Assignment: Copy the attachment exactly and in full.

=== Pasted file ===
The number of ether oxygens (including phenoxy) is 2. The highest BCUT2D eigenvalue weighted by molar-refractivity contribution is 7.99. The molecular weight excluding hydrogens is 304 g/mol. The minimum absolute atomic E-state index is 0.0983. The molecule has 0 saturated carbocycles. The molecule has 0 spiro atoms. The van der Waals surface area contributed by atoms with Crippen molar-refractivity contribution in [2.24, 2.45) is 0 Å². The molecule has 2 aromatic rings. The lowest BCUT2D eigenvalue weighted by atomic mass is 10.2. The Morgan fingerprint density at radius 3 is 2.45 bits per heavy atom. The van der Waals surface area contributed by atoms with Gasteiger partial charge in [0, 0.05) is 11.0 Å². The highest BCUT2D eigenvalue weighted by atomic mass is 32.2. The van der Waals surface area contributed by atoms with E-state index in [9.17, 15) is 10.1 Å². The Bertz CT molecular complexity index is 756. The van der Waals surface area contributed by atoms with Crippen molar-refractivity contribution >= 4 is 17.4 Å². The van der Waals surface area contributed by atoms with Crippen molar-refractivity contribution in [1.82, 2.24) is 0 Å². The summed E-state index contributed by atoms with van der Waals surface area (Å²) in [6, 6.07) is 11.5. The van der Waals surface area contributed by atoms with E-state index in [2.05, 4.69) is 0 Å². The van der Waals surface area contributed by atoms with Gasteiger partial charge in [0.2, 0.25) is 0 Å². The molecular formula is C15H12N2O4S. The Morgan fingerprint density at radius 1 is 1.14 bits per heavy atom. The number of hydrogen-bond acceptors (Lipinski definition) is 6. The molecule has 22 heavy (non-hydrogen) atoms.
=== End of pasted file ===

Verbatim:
The number of ether oxygens (including phenoxy) is 2. The highest BCUT2D eigenvalue weighted by molar-refractivity contribution is 7.99. The molecular weight excluding hydrogens is 304 g/mol. The minimum absolute atomic E-state index is 0.0983. The molecule has 0 saturated carbocycles. The molecule has 0 spiro atoms. The van der Waals surface area contributed by atoms with Crippen molar-refractivity contribution in [2.24, 2.45) is 0 Å². The molecule has 2 aromatic rings. The lowest BCUT2D eigenvalue weighted by atomic mass is 10.2. The Morgan fingerprint density at radius 3 is 2.45 bits per heavy atom. The van der Waals surface area contributed by atoms with Gasteiger partial charge in [0, 0.05) is 11.0 Å². The highest BCUT2D eigenvalue weighted by atomic mass is 32.2. The van der Waals surface area contributed by atoms with E-state index in [9.17, 15) is 10.1 Å². The Bertz CT molecular complexity index is 756. The van der Waals surface area contributed by atoms with Crippen molar-refractivity contribution >= 4 is 17.4 Å². The van der Waals surface area contributed by atoms with Crippen molar-refractivity contribution in [1.82, 2.24) is 0 Å². The summed E-state index contributed by atoms with van der Waals surface area (Å²) in [6, 6.07) is 11.5. The van der Waals surface area contributed by atoms with E-state index in [2.05, 4.69) is 0 Å². The van der Waals surface area contributed by atoms with Gasteiger partial charge in [0.2, 0.25) is 0 Å². The molecular formula is C15H12N2O4S. The Morgan fingerprint density at radius 1 is 1.14 bits per heavy atom. The number of hydrogen-bond acceptors (Lipinski definition) is 6. The molecule has 22 heavy (non-hydrogen) atoms.